During my big drive to tidy up and organise my gaming stuff, the hangar surfaced. As one of my goals this year is to finish all my half-made stuff, this got a bit of priority.
It’s a laser-cut cardboard kit and produced by GPM, a Polish company. It is cleverly done with corrugated cardboard for all the walls and the roof.
Construction of the kit is a bit fiddly, and especially the beams are prone to bend when you put them together and when you place the beams onto the walls. I used a good trick I learned from Battle Systems; I coated the fragile ends with super glue, turning them rock-hard.
A good advice is to dry-fit everything before gluing (I used superglue gel) as the instruction sheet isn’t very clear. I assembled the individual walls first and then put them together as an open box. Attached the girders for the roof after that, and when dry attached the corrugated roof. I then glued the hangar onto the ground-sheet and finally attached the doors.
I attached the windows in a different way that the instructions said, as I thought that looked better. So, do try everything out beforehand.
The end result is an enormous hangar. Really good-looking and a very useful addition to our Italian desert airfield. Soon to be raided by LRDG.


Thursday 18 September 2014

British vehicle colours and markings - reference library

I’ve read up quite a lot on BEF and the colours used. I started with Mike Starmer’s books quite a long time ago, and there I learned a lot about the camouflage schemes used and how the colours looked like.
After that I’ve got a great series of books that really goes in-depth on British AFV:s and their colours and markings.
The books are really good if you want to penetrate this very tricky subject.
Volume 1 – 'Colours and the interpretation of photos (very interesting this), ‘Vehicle paint and camouflage schemes up to 1939’, ‘Registrations, war department numbers and census marks 1903-2003’ (never again give your Churchill the registration number of a Universal Carrier)
Volume 2 – ‘Paint and camouflage 1939-1945’ (After reading this you’ll feel a bit less confused about when to use what), ‘Sub-unit markings and callsign systems’ (get a feel for those geometric company markings, and more. Lots more.)
Volume 3 – ‘Paint and camouflage post WWII’, ‘Arm of service markings’ (those squares with different colours – they actually mean something…), ‘Formation signs’ (the marking of the different divisions, and when they were used)
Volume 4 – ‘Recognition markings’ (white squares, allied stars etc), ‘Vehicle names’ and finally ‘Miscellaneous markings’.
All published by MMP Books.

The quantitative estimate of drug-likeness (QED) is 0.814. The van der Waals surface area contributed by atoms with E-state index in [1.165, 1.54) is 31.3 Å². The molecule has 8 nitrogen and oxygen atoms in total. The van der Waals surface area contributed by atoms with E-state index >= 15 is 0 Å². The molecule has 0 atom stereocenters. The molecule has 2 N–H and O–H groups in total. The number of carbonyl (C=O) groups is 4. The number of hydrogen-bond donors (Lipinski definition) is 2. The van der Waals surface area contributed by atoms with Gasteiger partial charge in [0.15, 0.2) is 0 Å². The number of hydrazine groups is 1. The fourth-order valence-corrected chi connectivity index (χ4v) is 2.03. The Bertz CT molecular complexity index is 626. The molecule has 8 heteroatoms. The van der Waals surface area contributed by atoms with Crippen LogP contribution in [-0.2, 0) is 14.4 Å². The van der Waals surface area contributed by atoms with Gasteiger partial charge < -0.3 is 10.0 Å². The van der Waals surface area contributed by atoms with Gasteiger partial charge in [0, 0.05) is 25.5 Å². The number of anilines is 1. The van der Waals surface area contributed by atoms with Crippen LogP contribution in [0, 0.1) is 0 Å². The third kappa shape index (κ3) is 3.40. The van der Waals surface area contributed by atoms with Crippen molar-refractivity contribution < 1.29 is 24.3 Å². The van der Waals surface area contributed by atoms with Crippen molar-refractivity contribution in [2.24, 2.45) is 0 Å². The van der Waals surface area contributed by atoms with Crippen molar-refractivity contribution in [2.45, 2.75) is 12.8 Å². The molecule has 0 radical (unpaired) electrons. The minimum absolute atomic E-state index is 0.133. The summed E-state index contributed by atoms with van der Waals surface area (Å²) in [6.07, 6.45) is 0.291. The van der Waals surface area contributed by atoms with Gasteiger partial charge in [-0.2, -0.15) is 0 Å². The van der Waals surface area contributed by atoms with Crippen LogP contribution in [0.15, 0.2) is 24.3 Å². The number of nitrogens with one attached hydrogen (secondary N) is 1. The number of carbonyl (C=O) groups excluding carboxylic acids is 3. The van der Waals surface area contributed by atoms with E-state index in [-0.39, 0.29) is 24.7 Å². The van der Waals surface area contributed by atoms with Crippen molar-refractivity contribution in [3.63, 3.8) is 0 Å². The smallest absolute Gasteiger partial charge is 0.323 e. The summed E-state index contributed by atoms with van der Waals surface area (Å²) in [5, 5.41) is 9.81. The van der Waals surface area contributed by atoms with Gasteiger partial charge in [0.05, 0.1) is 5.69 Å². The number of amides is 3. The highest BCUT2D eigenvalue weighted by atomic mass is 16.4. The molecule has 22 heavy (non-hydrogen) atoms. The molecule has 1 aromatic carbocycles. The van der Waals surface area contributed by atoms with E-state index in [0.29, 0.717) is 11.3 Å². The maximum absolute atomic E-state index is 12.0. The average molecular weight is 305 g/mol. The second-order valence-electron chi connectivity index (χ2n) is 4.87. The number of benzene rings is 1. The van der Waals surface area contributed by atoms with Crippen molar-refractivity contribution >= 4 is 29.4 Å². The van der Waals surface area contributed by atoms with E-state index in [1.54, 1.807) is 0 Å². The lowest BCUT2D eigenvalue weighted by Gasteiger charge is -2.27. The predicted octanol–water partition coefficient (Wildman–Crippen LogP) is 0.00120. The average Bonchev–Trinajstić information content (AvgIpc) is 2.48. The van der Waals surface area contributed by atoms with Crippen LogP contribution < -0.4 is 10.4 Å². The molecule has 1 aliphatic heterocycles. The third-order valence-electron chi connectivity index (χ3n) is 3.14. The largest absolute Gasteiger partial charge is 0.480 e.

All in all a must buy if you want to penetrate the tricky subject of British vehicle camouflage and markings. I give these books a rating of five of five possible.
In the next couple of weeks you’ll see my fleet of BEF vehicles. I’m painting furiously. You’ll get tips on which colours to use, and decal manufacturers.
I’m back in WWII-mode.

Tuesday 2 September 2014

Wooden pipeline still in use

I visited Gävle for a birthday party the other week, and whilst walking to the party from the cabin where we slept over I saw this:
It is a wooden pipeline, still in use, transporting 10 000 m3 of water an hour. Built in 1952 to supply fresh water to a paper mill close by.

Fascinating to see something like this in these days.

Monday 1 September 2014

Skeletons and Revenants from Mantic

Inspired by the Dungeon Saga Kickstarter I brought out some Mantic figures from the plastics and metal mountain. 
Ten of these skeletons come from the Skeleton Command sprue and five from the Undead Revenant sprue. The latter also have 10 figures on the sprue, but I’m not overly fond of some of them, so they stayed on the sprue for the time being.
Colours used: Citadel Scab Red, Formula P3 Bootstrap Leather, Humbrol 63 Leather, Vallejo 034 Bone White, 912 Tan Yellow, 894 Cam. Olive Green, 881 Yellow Green, 921 English Uniform, 886 Green grey, 885 Stone Grey, 863 Gunmetal Grey, 843 Cork Brown and 874 Tan Earth. Everything washed with Army Painter Strong Tone.
Comparison between Mantic and old GW skeleton 

Now I will focus more on 20mm WWII Early War. British troops are first in the painting queue.

Finally, the Heretic Kickstarter unlocked some more fabulous new minis.
Madame Ner’Gabba (work in progress)
Maggotmen (3 different for £6)
The Angel of Righteous Anger
B’Hakoth the Fallen One
Hurry, it closes on September 3.